Doddy from GMBN tech caught up with us at Sea Otter Girona. See what he thought of the Aeris AM9 below:
Tom from Bikeradar came to see us at Sea Otter Girona. Check out what he had to say about the Aeris AM160 below:
Bikeradar awards a 4.5/5 score to the Aeris AM9 – read the full review here
“A sublime riding, pocket friendly trail and enduro slayer”
“It’s stable and fast, while still being nippy and agile. It complements and, really, flatters my riding style and technique. While it was in my garage it was without doubt my go-to bike and it’s not an empty garage either.”
“I’d honestly say that were I to go out tomorrow with my own credit card, the AM9 would be right towards the top of my shopping list, especially considering that I could get the whole bike for the same price as the frame of the other bike I so wish to own (the new Transition Scout Carbon…).”
Ella Conolly joined the Bird Cycleworks race team after she won her category at ‘Ard Rock enduro riding a Bird Aeris 140. She then posted the fastest overall female time at the Tweedlove enduro race aboard her brand new Aeris 145. Here’s her story from her first Enduro World Series (EWS) race in Finale Ligure.
Three months ago I was on the start line of my last XC World Cup. Having decided that cross country wasn’t where I wanted to be, I made a late season switch to enduro with the help of Tracy Moseley. After a few weeks of racing in the UK I was then given the opportunity to enter the final round of the 2017 Enduro World Series in Finale Ligure. Who could say no?! My goal for this trip was to keep it fun. Enjoy riding my bike, not put too much pressure on myself and to decide if enduro was something I’d like to peruse in 2018. The last thing I expected was to be coming home having won.
A week before practice was due to start I packed up my Bird Aeris 145 into a bike bag (with lots of padding to keep her safe during the flight) and started the journey. After a long drive, a taxi, a flight, a bus and two trains along with a lot of lugging bags around I arrived in Finale. This gave me a few days to get used to the loose, rocky, dusty trails (a huge contrast to the Scottish mud) and to fuel up on plenty of coffee, pizza and gelato. Once I was out there I met up with a couple of other British girls who have been racing enduro for a few years now; they gave me endless advice the whole trip and were so patient with my constant questions.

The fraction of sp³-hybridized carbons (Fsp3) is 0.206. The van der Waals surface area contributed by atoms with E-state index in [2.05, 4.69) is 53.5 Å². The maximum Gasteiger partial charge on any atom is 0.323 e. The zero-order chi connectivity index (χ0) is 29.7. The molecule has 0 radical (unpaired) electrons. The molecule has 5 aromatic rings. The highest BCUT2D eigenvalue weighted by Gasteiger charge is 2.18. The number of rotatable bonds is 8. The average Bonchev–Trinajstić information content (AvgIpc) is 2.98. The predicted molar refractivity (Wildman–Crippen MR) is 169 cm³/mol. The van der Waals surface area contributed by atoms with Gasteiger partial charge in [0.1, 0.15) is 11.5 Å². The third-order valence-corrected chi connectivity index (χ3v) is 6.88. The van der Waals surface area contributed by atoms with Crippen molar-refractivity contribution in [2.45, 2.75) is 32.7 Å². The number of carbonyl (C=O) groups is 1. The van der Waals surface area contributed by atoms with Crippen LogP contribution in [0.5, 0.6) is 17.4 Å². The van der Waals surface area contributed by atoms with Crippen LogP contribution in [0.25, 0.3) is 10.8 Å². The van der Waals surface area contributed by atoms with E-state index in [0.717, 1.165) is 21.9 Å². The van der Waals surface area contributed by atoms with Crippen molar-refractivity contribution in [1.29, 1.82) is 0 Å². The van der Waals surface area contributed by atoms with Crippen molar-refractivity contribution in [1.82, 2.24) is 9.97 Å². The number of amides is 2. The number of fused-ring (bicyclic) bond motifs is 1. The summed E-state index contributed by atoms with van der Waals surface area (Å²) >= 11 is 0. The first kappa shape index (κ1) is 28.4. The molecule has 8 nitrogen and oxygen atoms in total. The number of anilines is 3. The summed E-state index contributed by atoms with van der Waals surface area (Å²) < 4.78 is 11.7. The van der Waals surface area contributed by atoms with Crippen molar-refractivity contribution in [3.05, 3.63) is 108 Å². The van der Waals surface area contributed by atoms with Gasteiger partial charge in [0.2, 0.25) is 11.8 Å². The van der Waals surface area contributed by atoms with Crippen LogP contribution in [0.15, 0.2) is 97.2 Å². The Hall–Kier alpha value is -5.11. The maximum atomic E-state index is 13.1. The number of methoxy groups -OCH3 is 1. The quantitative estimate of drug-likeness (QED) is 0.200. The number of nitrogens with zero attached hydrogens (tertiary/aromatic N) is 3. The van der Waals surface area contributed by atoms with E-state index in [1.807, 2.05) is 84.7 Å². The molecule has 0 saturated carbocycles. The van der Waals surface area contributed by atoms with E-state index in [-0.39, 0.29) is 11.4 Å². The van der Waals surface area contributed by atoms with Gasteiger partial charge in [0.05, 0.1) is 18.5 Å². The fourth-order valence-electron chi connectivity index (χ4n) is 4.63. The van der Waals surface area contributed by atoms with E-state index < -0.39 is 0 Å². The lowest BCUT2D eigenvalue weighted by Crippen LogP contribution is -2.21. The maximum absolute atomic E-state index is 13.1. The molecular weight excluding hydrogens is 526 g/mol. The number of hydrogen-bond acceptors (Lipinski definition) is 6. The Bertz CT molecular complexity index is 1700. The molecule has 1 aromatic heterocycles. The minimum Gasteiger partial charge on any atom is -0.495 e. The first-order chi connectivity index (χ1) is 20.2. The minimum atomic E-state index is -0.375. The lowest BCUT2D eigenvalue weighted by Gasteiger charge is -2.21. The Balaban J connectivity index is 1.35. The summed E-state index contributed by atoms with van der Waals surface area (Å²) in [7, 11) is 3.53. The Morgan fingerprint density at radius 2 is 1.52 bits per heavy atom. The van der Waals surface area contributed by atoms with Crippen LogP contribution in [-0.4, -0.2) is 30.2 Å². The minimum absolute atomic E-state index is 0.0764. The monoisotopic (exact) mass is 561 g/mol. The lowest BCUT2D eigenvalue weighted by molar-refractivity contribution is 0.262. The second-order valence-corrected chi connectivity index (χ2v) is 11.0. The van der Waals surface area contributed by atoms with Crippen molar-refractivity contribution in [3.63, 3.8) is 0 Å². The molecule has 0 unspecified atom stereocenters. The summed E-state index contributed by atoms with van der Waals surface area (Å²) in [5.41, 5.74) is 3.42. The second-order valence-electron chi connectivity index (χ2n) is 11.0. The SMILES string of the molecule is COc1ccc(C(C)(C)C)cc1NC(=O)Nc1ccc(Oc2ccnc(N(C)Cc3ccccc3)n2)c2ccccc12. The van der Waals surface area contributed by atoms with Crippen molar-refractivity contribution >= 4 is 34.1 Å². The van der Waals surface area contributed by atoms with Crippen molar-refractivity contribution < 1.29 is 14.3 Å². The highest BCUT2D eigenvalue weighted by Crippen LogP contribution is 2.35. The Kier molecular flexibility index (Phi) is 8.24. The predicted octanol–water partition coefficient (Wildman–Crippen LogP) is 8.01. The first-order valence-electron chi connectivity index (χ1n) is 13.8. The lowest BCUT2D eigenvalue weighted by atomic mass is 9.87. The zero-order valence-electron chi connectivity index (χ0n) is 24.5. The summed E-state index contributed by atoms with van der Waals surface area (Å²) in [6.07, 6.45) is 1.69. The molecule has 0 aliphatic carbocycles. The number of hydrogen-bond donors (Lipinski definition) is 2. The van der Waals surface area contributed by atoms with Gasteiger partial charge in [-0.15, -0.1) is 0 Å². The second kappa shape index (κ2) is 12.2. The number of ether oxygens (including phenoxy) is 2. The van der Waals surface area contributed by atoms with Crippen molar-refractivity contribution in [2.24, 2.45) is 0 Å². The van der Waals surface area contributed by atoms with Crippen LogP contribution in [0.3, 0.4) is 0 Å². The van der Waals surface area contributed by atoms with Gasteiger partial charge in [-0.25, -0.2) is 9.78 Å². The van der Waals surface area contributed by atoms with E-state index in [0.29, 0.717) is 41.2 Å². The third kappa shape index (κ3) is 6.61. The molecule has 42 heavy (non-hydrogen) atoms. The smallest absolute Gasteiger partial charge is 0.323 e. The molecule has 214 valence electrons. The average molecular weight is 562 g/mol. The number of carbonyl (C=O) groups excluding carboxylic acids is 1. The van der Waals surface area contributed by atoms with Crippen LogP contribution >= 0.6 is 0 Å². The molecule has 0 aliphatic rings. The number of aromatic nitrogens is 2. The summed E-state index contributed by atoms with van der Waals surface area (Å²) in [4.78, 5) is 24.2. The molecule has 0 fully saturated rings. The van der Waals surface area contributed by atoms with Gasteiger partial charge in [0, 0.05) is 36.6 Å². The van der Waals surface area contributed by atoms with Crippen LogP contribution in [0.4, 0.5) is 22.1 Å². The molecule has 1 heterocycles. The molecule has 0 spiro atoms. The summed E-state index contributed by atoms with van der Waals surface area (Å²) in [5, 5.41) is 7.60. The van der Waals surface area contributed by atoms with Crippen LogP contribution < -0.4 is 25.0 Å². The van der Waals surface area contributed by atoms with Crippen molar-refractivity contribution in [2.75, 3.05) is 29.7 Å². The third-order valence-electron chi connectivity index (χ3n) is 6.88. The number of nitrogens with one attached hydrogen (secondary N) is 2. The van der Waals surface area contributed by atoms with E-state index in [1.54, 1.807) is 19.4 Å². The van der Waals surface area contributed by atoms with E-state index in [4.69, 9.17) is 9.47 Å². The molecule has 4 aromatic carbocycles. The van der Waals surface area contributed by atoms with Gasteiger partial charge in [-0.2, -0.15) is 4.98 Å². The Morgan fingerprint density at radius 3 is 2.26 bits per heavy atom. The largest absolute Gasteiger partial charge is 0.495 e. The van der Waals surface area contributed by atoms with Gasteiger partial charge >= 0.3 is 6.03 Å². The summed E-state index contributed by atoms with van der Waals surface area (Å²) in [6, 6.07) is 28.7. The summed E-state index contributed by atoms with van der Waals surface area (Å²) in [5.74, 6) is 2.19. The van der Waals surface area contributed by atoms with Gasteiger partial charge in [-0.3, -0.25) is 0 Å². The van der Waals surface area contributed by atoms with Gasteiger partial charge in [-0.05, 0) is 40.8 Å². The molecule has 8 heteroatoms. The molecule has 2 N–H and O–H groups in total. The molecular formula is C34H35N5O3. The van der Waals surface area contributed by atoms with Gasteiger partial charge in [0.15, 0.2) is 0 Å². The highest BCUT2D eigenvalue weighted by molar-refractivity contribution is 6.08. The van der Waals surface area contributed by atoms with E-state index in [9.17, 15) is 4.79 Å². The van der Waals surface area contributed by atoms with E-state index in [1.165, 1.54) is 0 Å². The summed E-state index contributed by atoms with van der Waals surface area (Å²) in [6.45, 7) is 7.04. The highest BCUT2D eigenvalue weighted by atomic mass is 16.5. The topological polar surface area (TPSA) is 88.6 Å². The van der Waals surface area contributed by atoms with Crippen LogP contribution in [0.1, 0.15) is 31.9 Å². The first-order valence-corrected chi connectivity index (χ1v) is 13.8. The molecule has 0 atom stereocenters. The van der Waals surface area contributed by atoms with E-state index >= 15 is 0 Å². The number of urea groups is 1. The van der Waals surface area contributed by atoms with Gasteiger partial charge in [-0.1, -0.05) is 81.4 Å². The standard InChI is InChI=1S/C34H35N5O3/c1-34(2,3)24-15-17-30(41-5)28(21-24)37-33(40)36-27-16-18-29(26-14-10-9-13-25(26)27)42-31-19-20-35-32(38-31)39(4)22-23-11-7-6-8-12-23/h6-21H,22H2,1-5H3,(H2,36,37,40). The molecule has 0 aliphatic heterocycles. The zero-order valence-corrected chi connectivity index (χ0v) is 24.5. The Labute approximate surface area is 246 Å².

The race consisted of seven stages split over two days. Stages 1-3 were ridden the first day and stages 4-7 the second day. These included of some of the best trails I’ve ever ridden and often I found myself grinning ear to ear whilst still trying to concentrate on the stage. During the two days of practice, uplift is permitted on tarmac sections of transitions to help get to stages. On race day the 50 or so kilometres had to be ridden without uplift which, in the hot Italian sun, felt like a pretty epic day out on the bike with some of the transitions taking almost 2 hours. Luckily the Bird Aeris pedals just as well as it descends which made the long distances way more enjoyable. There was then the added pressure of having start times for each stage. This wasn’t something I’ve had to consider before and I completely misjudged the pace I needed to ride the transitions, going at more of an XC race pace rather than conserving my energy for the stage, which I’ve now discovered takes a toll after that distance!
Race day 1
Stage 1 was from the highest peak in the area and descended almost all of the way back to sea level. At 8.5km it was by far the longest stage I have ever raced and I found it really physically demanding. Over this distance there was real mixture of trail; tight corners, rocky river beds and some proper fast sections interspersed with the occasional uphill sprint. In practice we stopped regularly to look at especially technical sections as well as giving our bodies a rest. But come race day there was no stopping. By the time I was a couple of kilometres into the stage my body was really starting to complain. Hands, feet, legs and arms were all screaming and my primary concern became staying on the bike. After a couple of silly crashes up the top I settled into a bit of a rhythm and before I knew it I’d completed my first Enduro World Series stage.
Getting to the top of stage 2 meant a long pedal. With every corner turned we were presented with another long stretch of uphill fire road. Thankfully the rest of the stages were considerably shorter than the first, all coming in at under 3km. Stage 2 consisted of a lot more rocks and had the most vertical drop per kilometre. Oh my I’ve never had such bad arm pump in my life! I was so relived to get to the bottom without stalling on any rocks.
Stage 3 was the final stage of the first day and ended almost back in finale. The top section was fast and flowy but this quickly turned into some seriously tight, dusty corners on a steep hill that got more and more washed out with every rider. Towards the bottom there was one awkward set of steps to navigate down before the final few loose, rocky flat corners.
We then had a short pedal along the road into finale where we were given our times for the day. Much to my surprise I was sitting in second only trailing by 9 seconds. Going into the second day of racing it was all still to play for.
Race day 2
Waking up on Sunday my body was tired from the two days of practice and one race day we had already completed but I couldn’t wait to get out and try and claw back those precious seconds.
To get to the top of every stage on Sunday there was an alpine style climb up the road. Without fail, every transition that day had beautiful views of either mountains or sea as we snaked our way up into the mountains which distracted from the constant uphill gradient. Stage 4 picked up where the previous day had left off; more rocks! This time we were faced with some more rocky sections of trail, littered with boulders and mixed in with some smooth single track.